SPECIAL REPORT: "No Fracking Waste in CT!" Jan. 14, 2018

SPECIAL REPORT: "Resistance Round Table: The Unraveling Continues..." Jan. 13, 2018

SPECIAL REPORT: "Capitalism to the ash heap?" Richard Wolff, Jan. 2, 2018

SPECIAL REPORT: Maryn McKenna, author of "Big Chicken", Dec. 7, 2017

SPECIAL REPORT: Nina Turner's address, Working Families Party Awards Banquet, Dec. 14, 2017

SPECIAL REPORT: Mic Check, Dec. 12, 2017

SPECIAL REPORT: Resistance Roundtable, Dec. 9, 2017

SPECIAL REPORT: On Tyranny - one year later, Nov. 28, 2017

SPECIAL REPORT: Mic Check, Nov. 12, 2017

SPECIAL REPORT: Resistance Roundtable, Nov. 11, 2017

SPECIAL REPORT: Rainy Day Radio, Nov. 7, 2017

SPECIAL REPORT: Rainy Day Radio, Nov. 7, 2017

SPECIAL REPORT: Resisting U.S. JeJu Island military base in South Korea, Oct. 24, 2017

SPECIAL REPORT: John Allen, Out in New Haven

2017 Gandhi Peace Awards

Promoting Enduring Peace presented its Gandhi Peace Award jointly to renowned consumer advocate Ralph Nader and BDS founder Omar Barghouti on April 23, 2017.

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who helped make our 25th anniversary with Jeremy Scahill a success!

For those who missed the event, or were there and really wanted to fully absorb its import, here it is in video

Jeremy Scahill keynote speech, part 1 from PROUDEYEMEDIA on Vimeo.

Jeremy Scahill keynote speech, part 2 from PROUDEYEMEDIA on Vimeo.

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Between The Lines Presentation at the Left Forum 2016

"How Do We Build A Mass Movement to Reverse Runaway Inequality?" with Les Leopold, author of "Runaway Inequality: An Activist's Guide to Economic Justice,"May 22, 2016, John Jay College of Criminal Justice, The City University of New York, 860 11th Ave. (Between 58th and 59th), New York City. Between The Lines' Scott Harris and Richard Hill moderated this workshop. Listen to the audio/slideshows and more from this workshop.

Listen to audio of the plenary sessions from the weekend.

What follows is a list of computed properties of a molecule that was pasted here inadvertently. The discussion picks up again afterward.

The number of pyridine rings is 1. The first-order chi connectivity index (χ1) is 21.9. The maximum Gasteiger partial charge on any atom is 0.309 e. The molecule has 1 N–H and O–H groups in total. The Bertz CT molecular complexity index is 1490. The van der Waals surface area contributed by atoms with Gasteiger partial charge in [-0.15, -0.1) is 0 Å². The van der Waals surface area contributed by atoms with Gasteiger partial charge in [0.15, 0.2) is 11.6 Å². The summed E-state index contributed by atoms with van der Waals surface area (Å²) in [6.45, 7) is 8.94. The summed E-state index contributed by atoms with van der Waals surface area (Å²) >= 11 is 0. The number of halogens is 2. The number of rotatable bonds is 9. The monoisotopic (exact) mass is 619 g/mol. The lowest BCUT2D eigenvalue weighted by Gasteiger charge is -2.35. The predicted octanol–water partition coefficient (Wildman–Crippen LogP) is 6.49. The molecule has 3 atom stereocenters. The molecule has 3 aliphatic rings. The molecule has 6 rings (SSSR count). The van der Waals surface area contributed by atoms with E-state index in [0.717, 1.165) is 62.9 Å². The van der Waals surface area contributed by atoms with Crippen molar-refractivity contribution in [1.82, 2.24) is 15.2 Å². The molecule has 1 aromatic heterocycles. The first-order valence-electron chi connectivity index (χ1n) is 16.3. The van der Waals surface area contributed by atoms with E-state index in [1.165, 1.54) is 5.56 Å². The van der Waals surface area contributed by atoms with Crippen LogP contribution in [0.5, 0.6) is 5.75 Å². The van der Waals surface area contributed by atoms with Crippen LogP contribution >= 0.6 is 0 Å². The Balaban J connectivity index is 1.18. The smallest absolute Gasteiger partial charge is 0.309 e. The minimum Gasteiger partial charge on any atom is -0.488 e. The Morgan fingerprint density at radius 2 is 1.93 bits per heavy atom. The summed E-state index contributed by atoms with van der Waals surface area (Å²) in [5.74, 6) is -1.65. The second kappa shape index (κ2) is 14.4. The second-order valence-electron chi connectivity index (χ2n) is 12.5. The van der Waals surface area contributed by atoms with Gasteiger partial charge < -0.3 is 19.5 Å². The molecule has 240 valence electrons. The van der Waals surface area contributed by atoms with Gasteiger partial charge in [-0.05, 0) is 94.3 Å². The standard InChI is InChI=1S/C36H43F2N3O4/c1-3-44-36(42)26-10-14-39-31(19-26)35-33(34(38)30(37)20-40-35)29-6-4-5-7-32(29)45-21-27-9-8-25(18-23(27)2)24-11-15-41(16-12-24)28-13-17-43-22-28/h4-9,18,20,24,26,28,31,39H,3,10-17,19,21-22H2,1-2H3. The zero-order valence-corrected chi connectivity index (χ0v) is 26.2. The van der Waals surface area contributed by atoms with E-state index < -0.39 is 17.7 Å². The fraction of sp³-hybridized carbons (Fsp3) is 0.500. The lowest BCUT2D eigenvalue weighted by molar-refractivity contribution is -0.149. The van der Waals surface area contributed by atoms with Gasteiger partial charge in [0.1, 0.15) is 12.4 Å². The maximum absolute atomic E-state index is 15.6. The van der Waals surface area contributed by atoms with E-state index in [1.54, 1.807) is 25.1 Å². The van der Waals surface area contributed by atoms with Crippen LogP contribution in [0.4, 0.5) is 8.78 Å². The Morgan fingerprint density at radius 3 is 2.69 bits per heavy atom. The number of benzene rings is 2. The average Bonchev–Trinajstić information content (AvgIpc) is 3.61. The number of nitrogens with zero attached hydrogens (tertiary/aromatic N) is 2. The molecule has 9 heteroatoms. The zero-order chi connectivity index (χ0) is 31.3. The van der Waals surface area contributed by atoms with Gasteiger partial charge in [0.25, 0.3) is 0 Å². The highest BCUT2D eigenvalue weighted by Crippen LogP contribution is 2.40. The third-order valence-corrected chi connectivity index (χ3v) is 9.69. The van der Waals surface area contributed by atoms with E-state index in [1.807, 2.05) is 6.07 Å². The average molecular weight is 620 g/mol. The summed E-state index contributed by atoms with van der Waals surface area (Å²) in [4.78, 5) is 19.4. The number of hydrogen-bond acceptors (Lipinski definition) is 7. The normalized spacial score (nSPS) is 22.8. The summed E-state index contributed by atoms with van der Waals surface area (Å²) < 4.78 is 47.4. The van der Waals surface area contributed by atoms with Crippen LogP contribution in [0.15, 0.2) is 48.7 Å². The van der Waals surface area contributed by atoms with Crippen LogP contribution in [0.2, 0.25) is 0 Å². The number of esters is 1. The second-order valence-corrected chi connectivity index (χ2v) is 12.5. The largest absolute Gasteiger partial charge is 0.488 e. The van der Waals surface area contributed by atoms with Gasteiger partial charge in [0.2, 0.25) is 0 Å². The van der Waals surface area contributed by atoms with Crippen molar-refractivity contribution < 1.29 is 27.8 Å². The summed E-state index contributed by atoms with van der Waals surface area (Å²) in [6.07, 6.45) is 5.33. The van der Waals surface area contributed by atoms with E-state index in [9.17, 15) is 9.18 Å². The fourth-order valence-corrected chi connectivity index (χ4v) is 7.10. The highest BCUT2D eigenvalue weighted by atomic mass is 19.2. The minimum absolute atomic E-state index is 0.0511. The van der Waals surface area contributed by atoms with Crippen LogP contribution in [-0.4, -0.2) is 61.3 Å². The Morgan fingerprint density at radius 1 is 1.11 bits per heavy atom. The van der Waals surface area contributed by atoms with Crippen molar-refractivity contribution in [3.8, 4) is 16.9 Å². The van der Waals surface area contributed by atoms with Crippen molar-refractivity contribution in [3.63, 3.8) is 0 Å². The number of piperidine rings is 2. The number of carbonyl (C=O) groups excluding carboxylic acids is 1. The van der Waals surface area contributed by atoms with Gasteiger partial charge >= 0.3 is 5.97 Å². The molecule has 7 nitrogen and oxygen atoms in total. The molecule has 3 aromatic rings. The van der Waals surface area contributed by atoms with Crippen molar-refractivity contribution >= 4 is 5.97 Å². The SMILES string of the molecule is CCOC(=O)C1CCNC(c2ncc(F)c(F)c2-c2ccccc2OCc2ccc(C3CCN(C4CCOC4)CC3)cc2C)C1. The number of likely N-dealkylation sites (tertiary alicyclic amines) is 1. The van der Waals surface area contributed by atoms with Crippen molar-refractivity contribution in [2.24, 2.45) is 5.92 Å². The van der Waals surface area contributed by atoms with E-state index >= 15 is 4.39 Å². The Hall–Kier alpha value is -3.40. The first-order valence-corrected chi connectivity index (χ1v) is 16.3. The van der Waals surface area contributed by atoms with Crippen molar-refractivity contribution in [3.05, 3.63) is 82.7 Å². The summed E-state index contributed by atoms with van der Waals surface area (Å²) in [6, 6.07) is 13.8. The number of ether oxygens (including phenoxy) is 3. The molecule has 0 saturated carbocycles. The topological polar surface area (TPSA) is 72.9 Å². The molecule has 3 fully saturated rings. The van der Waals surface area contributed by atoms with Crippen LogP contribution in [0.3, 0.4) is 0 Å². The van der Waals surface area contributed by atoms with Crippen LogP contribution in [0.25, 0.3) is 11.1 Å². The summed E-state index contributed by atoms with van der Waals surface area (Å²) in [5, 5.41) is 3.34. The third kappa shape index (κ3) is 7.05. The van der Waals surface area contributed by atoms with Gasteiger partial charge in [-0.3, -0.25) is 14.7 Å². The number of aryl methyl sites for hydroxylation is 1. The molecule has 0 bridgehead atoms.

JEREMY SCAHILL: Oscar-nominated documentary filmmaker "Dirty Wars"

Listen to the full interview (30:33) with Jeremy Scahill, an award-winning investigative journalist with the Nation Magazine, correspondent for Democracy Now! and author of the bestselling book, "Blackwater: The Rise of the World's Most Powerful Mercenary Army," about America's outsourcing of its military. In an exclusive interview with Counterpoint's Scott Harris on Sept. 16, 2013, Scahill talks about his latest book, "Dirty Wars, The World is a Battlefield," also made into a documentary film under the same title, and was nominated Dec. 5, 2013 for an Academy Award in the Best Documentary Feature category.

Listen to Scott Harris Live on WPKN Radio

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Between The Lines Blog  BTL Blog

"The Rogue World Order: Connecting the Dots Between Trump, Flynn, Bannon, Spencer, Dugin Putin," by Anna Manzo (GlobalHealing), Daily Kos, Feb. 13, 2017

"Widespread Resistance Begins to Trump's Muslim Travel Ban at U.S. Airports," by Anna Manzo (GlobalHealing), Daily Kos, Jan. 28, 2017

"MSNBC Editor: Women's March is a Revival of the Progressive Movement," by Anna Manzo (GlobalHealing), Daily Kos, Jan. 24, 2017

"Cornering Trump," by Reginald Johnson, Jan. 19, 2017

"Free Leonard Peltier," by Reginald Johnson, Jan. 6, 2016

"For Natives, a "Day of Mourning"by Reginald Johnson, November 23, 2016

"A Bitter Harvest" by Reginald Johnson, Nov. 15, 2016

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U.S. Iraq War Veteran Warns Against New American Military Intervention in Current Iraq Crisis

Posted June 25, 2014

MP3 Interview with Matt Southworth, Iraq War veteran, conducted by Scott Harris